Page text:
The neutral beam intensity controller is based on selected magnetic defocusing of the ion beam prior to neutralization. The defocused portion of the beam is dumped onto a beam dump disposed perpendicular to the beam axis. Selective defocusing is accomplished by means of a magnetic field generator disposed about the neutralizer so that the field is transverse to the beam axis. The magnetic field intensity is varied to provide the selected partial beam defocusing of the ions prior to neutralization. The desired focused neutral beam portion passes along the beam path through a defining aperture in the beam dump, thereby controlling the desired fraction of neutral particles transmitted to a utilization device without altering the kinetic energy level of the desired neutral particle fraction. By proper selection of the magnetic field intensity, virtually zero through 100% intensity control of the neutral beam is achieved.

  18. Relativistic klystron two-beam accelerator

    SciTech Connect

    Westenskow, G.A.; Houck, T.L. (Lawrence Livermore National Lab., CA (United States))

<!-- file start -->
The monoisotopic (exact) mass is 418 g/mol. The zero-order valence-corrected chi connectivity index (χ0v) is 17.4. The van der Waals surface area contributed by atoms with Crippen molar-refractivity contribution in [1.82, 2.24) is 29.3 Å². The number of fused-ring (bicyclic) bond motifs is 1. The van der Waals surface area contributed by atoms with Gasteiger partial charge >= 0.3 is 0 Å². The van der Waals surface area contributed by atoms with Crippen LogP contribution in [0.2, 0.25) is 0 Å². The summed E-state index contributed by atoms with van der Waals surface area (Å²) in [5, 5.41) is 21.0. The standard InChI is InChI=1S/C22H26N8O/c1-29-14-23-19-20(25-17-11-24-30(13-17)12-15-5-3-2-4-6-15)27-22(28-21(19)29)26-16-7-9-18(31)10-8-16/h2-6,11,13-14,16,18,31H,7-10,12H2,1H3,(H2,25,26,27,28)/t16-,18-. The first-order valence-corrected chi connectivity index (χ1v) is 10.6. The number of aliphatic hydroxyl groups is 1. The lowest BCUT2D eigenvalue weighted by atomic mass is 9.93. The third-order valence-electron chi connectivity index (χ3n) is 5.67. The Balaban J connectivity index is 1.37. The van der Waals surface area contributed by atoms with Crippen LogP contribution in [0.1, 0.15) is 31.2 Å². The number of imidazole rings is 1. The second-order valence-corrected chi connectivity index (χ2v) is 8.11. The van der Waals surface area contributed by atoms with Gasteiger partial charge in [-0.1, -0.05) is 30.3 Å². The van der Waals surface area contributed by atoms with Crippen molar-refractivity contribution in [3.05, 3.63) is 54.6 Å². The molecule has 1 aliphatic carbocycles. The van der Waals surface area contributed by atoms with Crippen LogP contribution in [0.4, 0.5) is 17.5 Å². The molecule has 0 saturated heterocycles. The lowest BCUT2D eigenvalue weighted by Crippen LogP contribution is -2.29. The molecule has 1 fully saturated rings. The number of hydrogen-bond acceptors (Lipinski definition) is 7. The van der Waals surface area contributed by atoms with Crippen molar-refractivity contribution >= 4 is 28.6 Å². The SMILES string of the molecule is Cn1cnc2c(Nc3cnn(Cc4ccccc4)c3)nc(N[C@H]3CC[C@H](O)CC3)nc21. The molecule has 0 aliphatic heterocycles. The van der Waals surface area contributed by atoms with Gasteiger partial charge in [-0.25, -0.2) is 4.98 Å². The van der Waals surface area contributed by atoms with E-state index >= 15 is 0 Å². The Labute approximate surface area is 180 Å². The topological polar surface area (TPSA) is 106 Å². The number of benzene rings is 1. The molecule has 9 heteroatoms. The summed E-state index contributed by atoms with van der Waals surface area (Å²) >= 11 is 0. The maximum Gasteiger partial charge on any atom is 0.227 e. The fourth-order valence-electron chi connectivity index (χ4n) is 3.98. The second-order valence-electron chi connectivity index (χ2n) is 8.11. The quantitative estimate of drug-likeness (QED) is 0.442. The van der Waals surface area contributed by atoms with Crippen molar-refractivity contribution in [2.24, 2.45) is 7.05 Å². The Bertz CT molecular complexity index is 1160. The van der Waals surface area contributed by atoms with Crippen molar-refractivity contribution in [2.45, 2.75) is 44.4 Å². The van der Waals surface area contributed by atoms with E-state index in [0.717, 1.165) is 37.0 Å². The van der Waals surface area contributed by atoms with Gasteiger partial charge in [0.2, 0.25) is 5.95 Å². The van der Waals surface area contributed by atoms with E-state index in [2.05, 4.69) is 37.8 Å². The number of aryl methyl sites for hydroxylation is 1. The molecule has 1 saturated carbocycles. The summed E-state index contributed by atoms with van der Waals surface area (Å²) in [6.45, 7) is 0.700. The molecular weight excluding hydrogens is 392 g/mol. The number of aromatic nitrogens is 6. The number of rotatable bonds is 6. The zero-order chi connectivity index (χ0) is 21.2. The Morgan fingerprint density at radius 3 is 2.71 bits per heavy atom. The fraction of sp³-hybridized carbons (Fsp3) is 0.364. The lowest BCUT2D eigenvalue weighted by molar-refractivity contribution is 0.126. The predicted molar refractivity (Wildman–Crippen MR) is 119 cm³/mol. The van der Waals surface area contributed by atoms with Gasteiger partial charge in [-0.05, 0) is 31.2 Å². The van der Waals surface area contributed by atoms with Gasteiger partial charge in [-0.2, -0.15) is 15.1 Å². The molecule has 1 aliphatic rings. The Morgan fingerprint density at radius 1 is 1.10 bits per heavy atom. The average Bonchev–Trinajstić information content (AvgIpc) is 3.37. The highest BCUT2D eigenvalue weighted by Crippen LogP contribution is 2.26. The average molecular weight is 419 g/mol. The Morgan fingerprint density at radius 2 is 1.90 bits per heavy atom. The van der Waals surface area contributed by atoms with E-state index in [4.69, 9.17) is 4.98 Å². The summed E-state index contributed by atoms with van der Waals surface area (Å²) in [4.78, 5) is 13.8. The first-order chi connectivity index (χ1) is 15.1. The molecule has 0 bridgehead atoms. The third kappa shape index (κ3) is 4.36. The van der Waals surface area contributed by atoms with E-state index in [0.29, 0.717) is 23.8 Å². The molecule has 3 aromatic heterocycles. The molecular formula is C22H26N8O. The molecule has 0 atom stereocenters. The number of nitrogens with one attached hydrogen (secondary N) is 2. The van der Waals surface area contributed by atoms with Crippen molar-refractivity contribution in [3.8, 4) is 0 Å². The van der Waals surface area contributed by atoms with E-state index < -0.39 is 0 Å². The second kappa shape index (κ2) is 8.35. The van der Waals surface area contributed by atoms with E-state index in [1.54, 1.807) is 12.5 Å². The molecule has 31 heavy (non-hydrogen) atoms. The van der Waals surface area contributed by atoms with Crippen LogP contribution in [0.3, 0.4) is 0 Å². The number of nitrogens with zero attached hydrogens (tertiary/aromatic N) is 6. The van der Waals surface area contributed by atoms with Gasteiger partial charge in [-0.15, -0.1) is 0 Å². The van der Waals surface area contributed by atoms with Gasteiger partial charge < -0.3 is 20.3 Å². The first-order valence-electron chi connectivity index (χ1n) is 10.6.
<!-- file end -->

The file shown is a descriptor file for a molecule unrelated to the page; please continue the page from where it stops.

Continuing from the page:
1994-10-01

    Relativistic klystrons (RKs) are being developed as an RF power source for high gradient accelerator applications which include large linear electron-positron colliders, compact accelerators, and FEL sources. In a relativistic klystron two-beam accelerator (RK-TBA), the drive beam passes through a large number of RF output structures. High conversion efficiency of electron beam energy to RF energy is achieved in this concept by reacceleration of the modulated drive beam between output structures. The authors have conducted experiments studying the RF power extracted from various RK structures driven by modulated induction accelerator current pulses; the studies include work on improving the transport dynamics of the drive beam. They have started a demonstration in which the modulated induction beam current is reaccelerated by passage through subsequent induction accelerator cells.

  19. Particle Acceleration in Shock-Shock Interaction

    NASA Astrophysics Data System (ADS)

    Nakanotani, Masaru; Matsukiyo, Shuichi; Hada, Tohru

    2015-04-01